The major attractions are Jiuzhaigou Valley Scenic Spot (which includes five scenic spots), Huanglong Valley Scenic Spot (which includes three scenic spots) and Tianzhu Peak Scenic Spot (the highest peak). Shuzheng Valley is another beautiful place to visit here but it can get very crowded at times so try not to go there on weekends if possible!
The Temple of Heaven
The Temple of Heaven is a UNESCO World Heritage Site, located in central Beijing. It was built in 1420, during the Ming Dynasty and served as the imperial temple where emperors worshipped their ancestors and prayed for good harvests. Today it’s still used for ceremonial purposes by the Chinese government and is open to tourists who want to see one of China’s most famous landmarks.
The entrance fee is 45 RMB ($7 USD), which includes admission into other nearby attractions such as Tiananmen Square or The Forbidden City (both must be paid separately). There are also guided tours available at extra cost if you want someone else doing all the talking!
Getting There: Take line 2 subway towards Jishuitan station (about 30 minutes) then switch to line 15 towards Beitucheng station (10 minutes). From there take bus 616 or 617 directly to Tiantan Dongmen stop — it takes about 50 minutes total from central Beijing.*
Terracotta Warriors and Horses (Xi’an)
The Terracotta Warriors and Horses in Xi’an are the most famous archaeological site in China. They were discovered in 1974 when a farmer was digging a well and found an arm, which led to excavations that uncovered 8,000 life-sized terracotta sculptures depicting the armies of Qin Shi Huang, the first emperor of China. The figures range from soldiers to horses and chariots with each one unique in its own way. While there are many other sites around China worth visiting like The Great Wall or Forbidden City (Beijing), these warriors are what make this country so spectacular!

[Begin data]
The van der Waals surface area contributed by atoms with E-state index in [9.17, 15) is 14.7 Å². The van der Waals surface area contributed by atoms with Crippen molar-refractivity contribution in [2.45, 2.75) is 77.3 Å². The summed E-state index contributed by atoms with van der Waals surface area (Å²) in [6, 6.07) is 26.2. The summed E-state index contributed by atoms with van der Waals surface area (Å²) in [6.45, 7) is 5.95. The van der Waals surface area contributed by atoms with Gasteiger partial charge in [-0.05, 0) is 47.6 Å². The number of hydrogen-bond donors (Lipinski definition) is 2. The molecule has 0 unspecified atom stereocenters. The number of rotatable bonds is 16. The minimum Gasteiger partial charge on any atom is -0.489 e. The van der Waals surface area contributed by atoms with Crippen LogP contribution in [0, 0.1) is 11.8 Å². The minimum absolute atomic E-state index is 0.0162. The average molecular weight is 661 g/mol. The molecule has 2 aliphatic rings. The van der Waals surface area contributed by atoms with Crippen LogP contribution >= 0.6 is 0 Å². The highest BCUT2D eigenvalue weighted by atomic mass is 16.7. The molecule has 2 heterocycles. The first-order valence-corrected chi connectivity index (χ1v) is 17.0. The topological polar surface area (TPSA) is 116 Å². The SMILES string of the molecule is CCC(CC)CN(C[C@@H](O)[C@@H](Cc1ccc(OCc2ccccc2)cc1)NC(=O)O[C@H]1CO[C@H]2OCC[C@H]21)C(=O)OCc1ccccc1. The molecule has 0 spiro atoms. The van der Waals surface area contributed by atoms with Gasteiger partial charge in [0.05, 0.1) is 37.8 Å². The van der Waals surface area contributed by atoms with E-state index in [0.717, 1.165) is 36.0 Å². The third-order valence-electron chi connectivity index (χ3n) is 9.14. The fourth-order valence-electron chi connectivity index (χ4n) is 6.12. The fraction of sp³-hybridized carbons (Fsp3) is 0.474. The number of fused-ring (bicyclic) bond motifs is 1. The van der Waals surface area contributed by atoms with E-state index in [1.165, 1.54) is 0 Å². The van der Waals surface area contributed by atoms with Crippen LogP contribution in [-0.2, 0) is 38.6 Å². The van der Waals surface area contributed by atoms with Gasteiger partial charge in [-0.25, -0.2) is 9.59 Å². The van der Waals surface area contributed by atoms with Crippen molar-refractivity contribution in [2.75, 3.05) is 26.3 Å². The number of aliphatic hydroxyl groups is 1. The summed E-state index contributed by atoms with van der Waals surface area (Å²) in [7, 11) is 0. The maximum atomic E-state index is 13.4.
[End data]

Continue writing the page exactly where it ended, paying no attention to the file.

Three Gorges Dam
The Three Gorges Dam is the world’s largest hydroelectric power station. It was built to provide electricity for the country and control flooding on the Yangtze River. The dam has a length of 1,092 metres (3,570 ft), with a width of 350 metres (1,150 ft).
The dam stands between two cliffs, which are known as “the Big Cliff” and “the Small Cliff”. The former stands at 173 metres (568 ft), while its height has been estimated at about 140 metres (460 ft). There are four spillways with a total discharge capacity of 13 cubic kilometres per year. Each spillway consists of three gates: one each for letting water pass through when it needs to be released from behind-dam reservoirs during flood season; another that can be used only in emergencies such as earthquakes; finally there is an additional emergency spillway located near Jintai Town on river right side just below Xiaolangdi Reservoir
Travel to these landmarks in China.
Travel to these landmarks in China.
China is one of the most culturally diverse countries in the world, and there are many places to visit that will give you a taste of its history and culture. The Great Wall is one of the most famous landmarks in China, but there are many more that should not be missed when you have time on your hands! Check out our list below:
- Temple Of Heaven – Built by Emperor Kangxi in 1717, this beautiful temple was used as an area where he could pray for good weather during harvest season. It’s also known as Tiantan Park because it sits inside Tian’anmen Square (the main square). This park has been open since 1998; however, it wasn’t until 2008 before they allowed visitors inside due to safety concerns after 9/11 attacks occurred earlier that year.”
I hope you enjoyed this list of the top ten landmarks in China. As you can see, there is a lot to see and do in this country. From the Great Wall of China to Tiananmen Square, there are many amazing places worth visiting. I encourage everyone to take some time off from work or school so they can explore these incredible sites!